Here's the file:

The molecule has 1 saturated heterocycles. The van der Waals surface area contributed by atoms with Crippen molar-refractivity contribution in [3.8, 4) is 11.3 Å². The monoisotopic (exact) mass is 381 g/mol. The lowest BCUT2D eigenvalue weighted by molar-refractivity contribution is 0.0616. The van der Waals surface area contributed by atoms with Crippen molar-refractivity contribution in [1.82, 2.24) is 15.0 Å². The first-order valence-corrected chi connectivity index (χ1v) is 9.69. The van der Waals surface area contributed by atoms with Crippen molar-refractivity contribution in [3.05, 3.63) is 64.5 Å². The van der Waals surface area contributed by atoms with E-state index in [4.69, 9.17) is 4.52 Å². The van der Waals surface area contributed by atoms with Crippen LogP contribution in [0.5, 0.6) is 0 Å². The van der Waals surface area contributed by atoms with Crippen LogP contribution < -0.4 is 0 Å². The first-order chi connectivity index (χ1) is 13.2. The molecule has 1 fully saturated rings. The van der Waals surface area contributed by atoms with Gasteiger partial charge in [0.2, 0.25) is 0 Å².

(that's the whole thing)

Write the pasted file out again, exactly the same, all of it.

The molecule has 1 saturated heterocycles. The van der Waals surface area contributed by atoms with Crippen molar-refractivity contribution in [3.8, 4) is 11.3 Å². The monoisotopic (exact) mass is 381 g/mol. The lowest BCUT2D eigenvalue weighted by molar-refractivity contribution is 0.0616. The van der Waals surface area contributed by atoms with Crippen molar-refractivity contribution in [1.82, 2.24) is 15.0 Å². The first-order valence-corrected chi connectivity index (χ1v) is 9.69. The van der Waals surface area contributed by atoms with Crippen molar-refractivity contribution in [3.05, 3.63) is 64.5 Å². The van der Waals surface area contributed by atoms with E-state index in [4.69, 9.17) is 4.52 Å². The van der Waals surface area contributed by atoms with Crippen LogP contribution in [0.5, 0.6) is 0 Å². The van der Waals surface area contributed by atoms with Crippen LogP contribution < -0.4 is 0 Å². The first-order chi connectivity index (χ1) is 13.2. The molecule has 1 fully saturated rings. The van der Waals surface area contributed by atoms with Gasteiger partial charge in [0.2, 0.25) is 0 Å².